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4.3. Risk Management

Risk and return are the yin and yang of investing – intricately interwoven and inextricable. The Oxford English Dictionary defines risk as “the possibility of financial loss.” The greater is the risk involved in an investment, the greater can be the potential loss in value. This brings us to the important question of how tolerant are you of investment losses? Odds are, you don’t have a clear idea. Financial risk and its management can be a tricky subject; more so if you have limited investing experience under your belt. Through this lesson, we will try to clear some of those cobwebs by understanding the following key concepts:

What is Risk Management?

Risk management can be defined as the process of identifying, analyzing and accepting potential risks associated with an investment, and taking pre-emptive measures to curb them.

Investing without risk management is like being a quarterback without a front line to shield you – eventually you are bound to get slaughtered. Anytime you invest, you assume certain risks. Insured bank assets like certificates of deposit are open to inflation risk. Investments that aren’t insured like stocks and commodities carry the risk of loss of capital. However, just because you accept investment risks doesn’t mean that you can’t exercise some control over what will happen to the money you invest. If you recognize the types of risks that come latent with the different investments, make choices about those you are willing to undertake, and understand how to construct and balance a portfolio so that the impact of uncertainty is reduced, you are managing investment risk to your advantage.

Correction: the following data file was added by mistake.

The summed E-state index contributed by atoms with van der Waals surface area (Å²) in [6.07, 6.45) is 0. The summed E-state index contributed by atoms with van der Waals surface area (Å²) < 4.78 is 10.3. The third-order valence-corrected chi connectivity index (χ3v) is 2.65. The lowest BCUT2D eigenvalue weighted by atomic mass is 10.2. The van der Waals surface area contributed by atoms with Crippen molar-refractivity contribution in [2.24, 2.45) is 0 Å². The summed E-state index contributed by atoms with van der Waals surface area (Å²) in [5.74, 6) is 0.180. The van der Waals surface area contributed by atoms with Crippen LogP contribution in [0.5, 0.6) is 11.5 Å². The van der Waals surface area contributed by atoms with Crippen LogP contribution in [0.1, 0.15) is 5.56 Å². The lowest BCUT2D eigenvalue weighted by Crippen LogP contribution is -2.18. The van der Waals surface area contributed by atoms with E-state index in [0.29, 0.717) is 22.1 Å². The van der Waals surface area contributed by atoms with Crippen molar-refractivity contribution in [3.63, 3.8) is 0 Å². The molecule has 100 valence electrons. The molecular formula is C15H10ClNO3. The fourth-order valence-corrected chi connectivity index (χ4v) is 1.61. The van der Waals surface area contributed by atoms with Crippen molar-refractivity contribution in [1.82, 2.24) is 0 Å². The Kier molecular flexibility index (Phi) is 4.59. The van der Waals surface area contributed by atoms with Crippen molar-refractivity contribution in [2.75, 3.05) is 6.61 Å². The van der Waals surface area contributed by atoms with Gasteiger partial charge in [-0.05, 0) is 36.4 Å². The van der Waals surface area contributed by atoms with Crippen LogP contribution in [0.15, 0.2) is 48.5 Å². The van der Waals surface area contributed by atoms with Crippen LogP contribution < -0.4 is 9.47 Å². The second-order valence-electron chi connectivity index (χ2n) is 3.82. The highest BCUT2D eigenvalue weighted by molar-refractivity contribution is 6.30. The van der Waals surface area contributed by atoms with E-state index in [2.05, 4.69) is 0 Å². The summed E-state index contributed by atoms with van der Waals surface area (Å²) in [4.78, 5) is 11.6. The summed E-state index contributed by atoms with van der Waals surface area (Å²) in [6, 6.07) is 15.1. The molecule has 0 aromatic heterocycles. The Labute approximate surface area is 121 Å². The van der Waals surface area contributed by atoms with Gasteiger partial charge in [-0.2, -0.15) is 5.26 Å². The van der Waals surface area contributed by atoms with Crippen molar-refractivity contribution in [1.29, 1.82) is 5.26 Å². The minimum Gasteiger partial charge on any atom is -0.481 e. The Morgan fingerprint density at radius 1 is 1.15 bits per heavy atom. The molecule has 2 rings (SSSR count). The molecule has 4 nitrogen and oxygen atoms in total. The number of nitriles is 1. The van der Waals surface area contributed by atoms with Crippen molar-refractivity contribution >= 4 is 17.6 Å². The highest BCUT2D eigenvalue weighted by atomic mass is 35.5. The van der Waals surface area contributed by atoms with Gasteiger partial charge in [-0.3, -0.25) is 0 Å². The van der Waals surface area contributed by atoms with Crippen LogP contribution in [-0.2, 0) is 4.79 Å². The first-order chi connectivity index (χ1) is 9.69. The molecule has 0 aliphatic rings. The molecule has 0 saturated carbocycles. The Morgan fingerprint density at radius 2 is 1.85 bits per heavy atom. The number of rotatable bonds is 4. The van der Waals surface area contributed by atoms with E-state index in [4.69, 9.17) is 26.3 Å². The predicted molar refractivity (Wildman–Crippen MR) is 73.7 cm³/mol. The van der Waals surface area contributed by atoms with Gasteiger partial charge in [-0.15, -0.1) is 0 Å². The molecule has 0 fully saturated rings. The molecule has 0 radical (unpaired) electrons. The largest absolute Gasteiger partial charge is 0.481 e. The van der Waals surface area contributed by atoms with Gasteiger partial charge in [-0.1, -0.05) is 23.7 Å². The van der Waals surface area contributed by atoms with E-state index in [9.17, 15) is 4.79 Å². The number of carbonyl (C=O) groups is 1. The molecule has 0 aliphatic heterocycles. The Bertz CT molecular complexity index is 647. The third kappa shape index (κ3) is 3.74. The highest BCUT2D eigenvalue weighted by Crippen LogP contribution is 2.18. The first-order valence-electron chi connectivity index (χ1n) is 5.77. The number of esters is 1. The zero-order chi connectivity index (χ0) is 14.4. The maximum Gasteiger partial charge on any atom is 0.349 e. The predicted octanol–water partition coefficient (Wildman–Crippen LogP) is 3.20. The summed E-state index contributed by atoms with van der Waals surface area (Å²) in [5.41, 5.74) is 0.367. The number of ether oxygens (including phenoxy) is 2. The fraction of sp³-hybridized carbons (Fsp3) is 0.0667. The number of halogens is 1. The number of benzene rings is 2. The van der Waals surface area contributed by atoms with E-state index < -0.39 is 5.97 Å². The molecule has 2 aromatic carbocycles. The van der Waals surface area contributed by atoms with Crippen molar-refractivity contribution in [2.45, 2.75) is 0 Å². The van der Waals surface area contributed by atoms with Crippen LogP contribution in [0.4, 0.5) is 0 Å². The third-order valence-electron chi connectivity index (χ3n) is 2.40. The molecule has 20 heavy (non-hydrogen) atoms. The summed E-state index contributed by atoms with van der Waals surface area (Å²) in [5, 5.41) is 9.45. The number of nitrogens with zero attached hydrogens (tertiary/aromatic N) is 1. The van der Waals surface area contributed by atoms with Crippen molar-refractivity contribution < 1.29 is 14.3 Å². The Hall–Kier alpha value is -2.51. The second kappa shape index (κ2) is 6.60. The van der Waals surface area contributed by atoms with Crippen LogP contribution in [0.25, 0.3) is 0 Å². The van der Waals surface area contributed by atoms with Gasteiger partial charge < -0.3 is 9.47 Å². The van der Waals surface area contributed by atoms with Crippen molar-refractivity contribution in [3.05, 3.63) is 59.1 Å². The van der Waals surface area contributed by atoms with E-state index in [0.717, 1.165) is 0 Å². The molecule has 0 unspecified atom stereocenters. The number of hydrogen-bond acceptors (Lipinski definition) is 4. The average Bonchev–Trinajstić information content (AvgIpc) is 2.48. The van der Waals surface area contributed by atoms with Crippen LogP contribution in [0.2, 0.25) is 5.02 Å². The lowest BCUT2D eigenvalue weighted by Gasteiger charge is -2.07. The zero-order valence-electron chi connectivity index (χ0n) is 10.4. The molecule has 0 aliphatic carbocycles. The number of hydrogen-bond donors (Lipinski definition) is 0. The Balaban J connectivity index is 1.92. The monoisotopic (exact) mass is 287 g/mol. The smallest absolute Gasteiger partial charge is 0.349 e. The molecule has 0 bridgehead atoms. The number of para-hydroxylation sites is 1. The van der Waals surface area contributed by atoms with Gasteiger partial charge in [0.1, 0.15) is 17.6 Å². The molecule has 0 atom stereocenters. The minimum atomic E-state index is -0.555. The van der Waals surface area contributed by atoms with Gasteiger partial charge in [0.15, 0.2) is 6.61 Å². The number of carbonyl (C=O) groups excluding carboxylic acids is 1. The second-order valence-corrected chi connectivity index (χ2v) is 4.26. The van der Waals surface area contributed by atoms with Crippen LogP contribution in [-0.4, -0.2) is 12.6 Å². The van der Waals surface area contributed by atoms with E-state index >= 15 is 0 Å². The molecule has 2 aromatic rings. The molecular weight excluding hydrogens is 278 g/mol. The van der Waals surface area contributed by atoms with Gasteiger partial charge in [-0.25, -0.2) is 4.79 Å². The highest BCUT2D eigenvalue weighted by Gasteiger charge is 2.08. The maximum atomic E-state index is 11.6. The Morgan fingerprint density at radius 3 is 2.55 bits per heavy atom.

Various Types of Financial Risk

Most investment risk can either be attributed to systematic or non-systematic factors. While these terms may seem intimidating, what they actually refer to is pretty straightforward.

Systematic Risk

Systematic risk is composed of risks that affect the overall economy or the entire market ecosystem. Also known as “market risk,” it can involve both domestic and international factors. Detailed below are some of the most common varieties of systematic risks.

  • Interest Rate Risk – It refers to the risk that the value of an investment will go down because of fluctuations in interest rates. For example, when there is an increase in the general interest rate, new bond issuers are forced to offer higher coupon rates to draw investors. This consequently leads to a fall in the prices of existing bonds because investors opt for the newer bonds paying the higher coupon.
  • Inflation Risk – It denotes the risk of a loss in purchasing power because your investment’s value fails to keep up with the prevailing inflation. Inflation risk is rife in cash and debt investments like bonds. Stocks and commodities generally offer protection against inflation.